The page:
roots

Live Friday, May 17th between 1 & 2pm: Jamie McLean

May 10, 2019

When not working with Aaron Neville, Dirty Dozen Brass Band, and others as their lead guitarist, Jamie McLean is busy churning out his own songs and recordings of New Orleans soul, Delta blues, middle America roots and New York City swagger. He plays Knoxville on Thursday, Asheville on Friday, and Charlotte on Saturday!

Album cover with artist playing guitar
Reed Foehl

Hello and welcome to WNCW’s new music podcast, On The Way Up, I’m your host Joe Kendrick for episode 40 of the show. Get set for some of the best new music to be featured here on grassroots radio, from acoustic to electric, from our daytime mix to ARC Overnight, and a whole lot in between.

Band members smiling and posing for photographer in studio
Vicki Dameron

The Steep Canyon Rangers performed live on our airwaves this past January, just as they were re-emerging from a well-deserved rest following a busy and successful year of touring on their own, as well as with Steve Martin.

'Gospel Roots of Rock and Soul', hosted by Cece Winans, will air on WNCW-FM 88.7 every Tuesday night in February between 8-9pm.  It is a four-part documentary series illustrating the influence of Black Gospel on early rock and soul music. The hour examines the history and foundation of Black gospel from spirituals and how those songs informed the gospel music of the great gospel quartets including The Dixie Hummingbirds, The Pilgrim Travelers, The Golden Gates, The Caravans, and The Soul Stirrers featuring Sam Cooke.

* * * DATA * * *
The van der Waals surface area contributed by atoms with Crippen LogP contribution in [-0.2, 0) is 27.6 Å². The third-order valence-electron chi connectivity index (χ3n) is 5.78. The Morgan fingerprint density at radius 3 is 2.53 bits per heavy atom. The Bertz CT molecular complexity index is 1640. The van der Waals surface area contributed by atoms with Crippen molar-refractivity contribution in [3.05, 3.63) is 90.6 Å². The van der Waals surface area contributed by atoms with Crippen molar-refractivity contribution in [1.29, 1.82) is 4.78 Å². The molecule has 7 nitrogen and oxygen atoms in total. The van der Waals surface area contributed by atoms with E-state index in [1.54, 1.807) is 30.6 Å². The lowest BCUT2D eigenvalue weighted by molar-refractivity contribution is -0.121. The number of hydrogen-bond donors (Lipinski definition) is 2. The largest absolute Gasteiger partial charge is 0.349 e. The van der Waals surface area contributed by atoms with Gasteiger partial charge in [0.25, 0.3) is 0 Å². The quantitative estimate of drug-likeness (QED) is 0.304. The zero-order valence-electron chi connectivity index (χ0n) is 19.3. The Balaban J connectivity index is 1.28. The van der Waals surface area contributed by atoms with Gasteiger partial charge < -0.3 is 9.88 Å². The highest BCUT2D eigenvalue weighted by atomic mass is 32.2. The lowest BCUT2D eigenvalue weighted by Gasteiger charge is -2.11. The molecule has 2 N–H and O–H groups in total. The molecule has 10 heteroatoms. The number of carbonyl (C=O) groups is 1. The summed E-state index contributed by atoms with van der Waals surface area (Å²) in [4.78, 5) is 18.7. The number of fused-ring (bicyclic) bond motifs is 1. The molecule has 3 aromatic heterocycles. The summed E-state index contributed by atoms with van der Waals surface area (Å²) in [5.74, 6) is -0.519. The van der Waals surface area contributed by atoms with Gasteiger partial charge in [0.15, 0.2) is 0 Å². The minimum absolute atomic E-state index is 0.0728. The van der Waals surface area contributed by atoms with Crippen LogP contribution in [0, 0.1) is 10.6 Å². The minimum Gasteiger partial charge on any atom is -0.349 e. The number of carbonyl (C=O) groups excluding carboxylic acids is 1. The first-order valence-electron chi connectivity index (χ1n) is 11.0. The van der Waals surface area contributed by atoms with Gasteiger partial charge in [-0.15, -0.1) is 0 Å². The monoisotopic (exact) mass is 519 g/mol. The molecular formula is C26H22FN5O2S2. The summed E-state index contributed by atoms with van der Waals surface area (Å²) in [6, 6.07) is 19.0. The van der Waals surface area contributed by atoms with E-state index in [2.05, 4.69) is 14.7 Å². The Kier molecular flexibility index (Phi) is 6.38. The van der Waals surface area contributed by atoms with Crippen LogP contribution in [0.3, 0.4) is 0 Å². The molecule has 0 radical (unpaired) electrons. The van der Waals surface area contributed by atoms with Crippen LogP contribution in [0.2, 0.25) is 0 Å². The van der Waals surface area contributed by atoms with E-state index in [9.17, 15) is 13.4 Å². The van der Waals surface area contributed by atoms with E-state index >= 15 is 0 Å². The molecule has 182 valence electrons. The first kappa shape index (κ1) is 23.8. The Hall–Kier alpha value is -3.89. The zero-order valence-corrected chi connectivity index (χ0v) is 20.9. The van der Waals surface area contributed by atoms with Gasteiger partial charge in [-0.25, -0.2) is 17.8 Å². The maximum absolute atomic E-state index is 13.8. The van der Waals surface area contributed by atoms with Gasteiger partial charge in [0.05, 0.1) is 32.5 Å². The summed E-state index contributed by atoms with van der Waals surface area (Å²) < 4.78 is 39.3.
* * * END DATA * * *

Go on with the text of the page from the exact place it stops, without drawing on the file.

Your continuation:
Molly Kummerle
Ben Mason Photography

In this episode, a bluegrass legend meets an up and coming regional act, a punk rocker of days gone by finally gets his solo debut, roots music stars mingle with Americana expatriates, and DJ For A Day returns, this time talking with Molly Kummerle of the band Paper Tiger about being a DJ -- not on the radio, but at a party, a “Molly Parti” to be exact. There’s also the Segue of The Week, which matches a lady Australian rocker with a post-punk classic.

Playlist:

The roots of the banjo trace directly to West Africa. White Southerners learned to play early gourd banjos, probably built from the African slaves’ memories. The banjo was popularized in the 19th century by minstrel shows.  Though it seemed close to disappearing in the late 20th century, the African-American banjo tradition has enjoyed a renaissance in recent years, led by such young artists as Rhiannon Giddens, Dom Flemons, Jerron Paxton, and Amythyst Kiah.